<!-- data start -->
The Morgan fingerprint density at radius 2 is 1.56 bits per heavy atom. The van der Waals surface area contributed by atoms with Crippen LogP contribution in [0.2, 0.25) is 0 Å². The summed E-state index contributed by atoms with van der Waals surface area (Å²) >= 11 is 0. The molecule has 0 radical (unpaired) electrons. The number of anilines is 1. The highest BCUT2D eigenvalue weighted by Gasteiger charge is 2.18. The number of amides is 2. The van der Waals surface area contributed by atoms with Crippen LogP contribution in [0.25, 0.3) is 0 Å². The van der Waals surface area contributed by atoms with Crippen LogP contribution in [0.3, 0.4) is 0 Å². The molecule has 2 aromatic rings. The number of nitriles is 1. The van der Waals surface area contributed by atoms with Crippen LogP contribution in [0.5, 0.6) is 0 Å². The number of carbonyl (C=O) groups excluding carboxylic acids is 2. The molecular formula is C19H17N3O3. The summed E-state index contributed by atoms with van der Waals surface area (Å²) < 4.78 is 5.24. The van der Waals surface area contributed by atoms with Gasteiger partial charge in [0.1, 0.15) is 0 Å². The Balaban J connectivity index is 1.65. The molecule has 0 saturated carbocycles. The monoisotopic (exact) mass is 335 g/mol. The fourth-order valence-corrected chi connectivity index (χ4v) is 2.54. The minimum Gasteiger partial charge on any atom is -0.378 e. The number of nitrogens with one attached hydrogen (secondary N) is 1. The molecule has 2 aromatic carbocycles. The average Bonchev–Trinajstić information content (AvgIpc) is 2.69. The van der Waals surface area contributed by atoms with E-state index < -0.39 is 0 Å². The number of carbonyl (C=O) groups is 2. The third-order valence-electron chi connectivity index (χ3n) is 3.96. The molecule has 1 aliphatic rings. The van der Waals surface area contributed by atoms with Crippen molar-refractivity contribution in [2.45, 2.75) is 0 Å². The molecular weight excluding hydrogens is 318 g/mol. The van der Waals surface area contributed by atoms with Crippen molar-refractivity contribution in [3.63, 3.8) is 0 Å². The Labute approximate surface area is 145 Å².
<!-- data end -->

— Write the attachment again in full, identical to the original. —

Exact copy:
The Morgan fingerprint density at radius 2 is 1.56 bits per heavy atom. The van der Waals surface area contributed by atoms with Crippen LogP contribution in [0.2, 0.25) is 0 Å². The summed E-state index contributed by atoms with van der Waals surface area (Å²) >= 11 is 0. The molecule has 0 radical (unpaired) electrons. The number of anilines is 1. The highest BCUT2D eigenvalue weighted by Gasteiger charge is 2.18. The number of amides is 2. The van der Waals surface area contributed by atoms with Crippen LogP contribution in [0.25, 0.3) is 0 Å². The van der Waals surface area contributed by atoms with Crippen LogP contribution in [0.3, 0.4) is 0 Å². The molecule has 2 aromatic rings. The number of nitriles is 1. The van der Waals surface area contributed by atoms with Crippen LogP contribution in [0.5, 0.6) is 0 Å². The number of carbonyl (C=O) groups excluding carboxylic acids is 2. The molecular formula is C19H17N3O3. The summed E-state index contributed by atoms with van der Waals surface area (Å²) < 4.78 is 5.24. The van der Waals surface area contributed by atoms with Gasteiger partial charge in [0.1, 0.15) is 0 Å². The Balaban J connectivity index is 1.65. The molecule has 0 saturated carbocycles. The monoisotopic (exact) mass is 335 g/mol. The fourth-order valence-corrected chi connectivity index (χ4v) is 2.54. The minimum Gasteiger partial charge on any atom is -0.378 e. The number of nitrogens with one attached hydrogen (secondary N) is 1. The molecule has 2 aromatic carbocycles. The average Bonchev–Trinajstić information content (AvgIpc) is 2.69. The van der Waals surface area contributed by atoms with E-state index < -0.39 is 0 Å². The number of carbonyl (C=O) groups is 2. The third-order valence-electron chi connectivity index (χ3n) is 3.96. The molecule has 1 aliphatic rings. The van der Waals surface area contributed by atoms with Crippen molar-refractivity contribution in [2.45, 2.75) is 0 Å². The molecular weight excluding hydrogens is 318 g/mol. The van der Waals surface area contributed by atoms with Crippen molar-refractivity contribution in [3.63, 3.8) is 0 Å². The Labute approximate surface area is 145 Å².